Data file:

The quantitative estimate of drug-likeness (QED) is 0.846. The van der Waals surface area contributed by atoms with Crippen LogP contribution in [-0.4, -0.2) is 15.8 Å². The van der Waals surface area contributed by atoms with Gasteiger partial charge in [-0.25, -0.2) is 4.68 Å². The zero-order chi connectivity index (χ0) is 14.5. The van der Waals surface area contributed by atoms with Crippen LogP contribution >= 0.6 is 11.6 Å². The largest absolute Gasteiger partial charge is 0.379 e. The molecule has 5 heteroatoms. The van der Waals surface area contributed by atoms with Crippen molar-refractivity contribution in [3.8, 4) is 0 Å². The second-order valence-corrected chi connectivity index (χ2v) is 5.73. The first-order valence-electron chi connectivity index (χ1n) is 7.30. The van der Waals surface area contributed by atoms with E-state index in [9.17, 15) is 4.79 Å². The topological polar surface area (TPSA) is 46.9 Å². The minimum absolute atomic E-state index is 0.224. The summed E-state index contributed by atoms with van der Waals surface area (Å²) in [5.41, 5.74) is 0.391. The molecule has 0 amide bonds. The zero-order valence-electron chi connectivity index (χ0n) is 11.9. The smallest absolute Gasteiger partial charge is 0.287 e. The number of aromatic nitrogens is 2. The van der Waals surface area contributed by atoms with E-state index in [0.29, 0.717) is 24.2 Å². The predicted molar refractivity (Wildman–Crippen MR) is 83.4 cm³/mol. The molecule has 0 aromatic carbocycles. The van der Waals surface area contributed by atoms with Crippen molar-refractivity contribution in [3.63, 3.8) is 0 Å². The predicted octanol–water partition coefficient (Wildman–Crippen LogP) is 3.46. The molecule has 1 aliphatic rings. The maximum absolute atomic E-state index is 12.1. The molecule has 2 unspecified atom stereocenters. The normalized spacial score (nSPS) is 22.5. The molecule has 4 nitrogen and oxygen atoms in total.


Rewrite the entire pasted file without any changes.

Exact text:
The quantitative estimate of drug-likeness (QED) is 0.846. The van der Waals surface area contributed by atoms with Crippen LogP contribution in [-0.4, -0.2) is 15.8 Å². The van der Waals surface area contributed by atoms with Gasteiger partial charge in [-0.25, -0.2) is 4.68 Å². The zero-order chi connectivity index (χ0) is 14.5. The van der Waals surface area contributed by atoms with Crippen LogP contribution >= 0.6 is 11.6 Å². The largest absolute Gasteiger partial charge is 0.379 e. The molecule has 5 heteroatoms. The van der Waals surface area contributed by atoms with Crippen molar-refractivity contribution in [3.8, 4) is 0 Å². The second-order valence-corrected chi connectivity index (χ2v) is 5.73. The first-order valence-electron chi connectivity index (χ1n) is 7.30. The van der Waals surface area contributed by atoms with E-state index in [9.17, 15) is 4.79 Å². The topological polar surface area (TPSA) is 46.9 Å². The minimum absolute atomic E-state index is 0.224. The summed E-state index contributed by atoms with van der Waals surface area (Å²) in [5.41, 5.74) is 0.391. The molecule has 0 amide bonds. The zero-order valence-electron chi connectivity index (χ0n) is 11.9. The smallest absolute Gasteiger partial charge is 0.287 e. The number of aromatic nitrogens is 2. The van der Waals surface area contributed by atoms with E-state index in [0.29, 0.717) is 24.2 Å². The predicted molar refractivity (Wildman–Crippen MR) is 83.4 cm³/mol. The molecule has 0 aromatic carbocycles. The van der Waals surface area contributed by atoms with Crippen molar-refractivity contribution in [3.63, 3.8) is 0 Å². The predicted octanol–water partition coefficient (Wildman–Crippen LogP) is 3.46. The molecule has 1 aliphatic rings. The maximum absolute atomic E-state index is 12.1. The molecule has 2 unspecified atom stereocenters. The normalized spacial score (nSPS) is 22.5. The molecule has 4 nitrogen and oxygen atoms in total.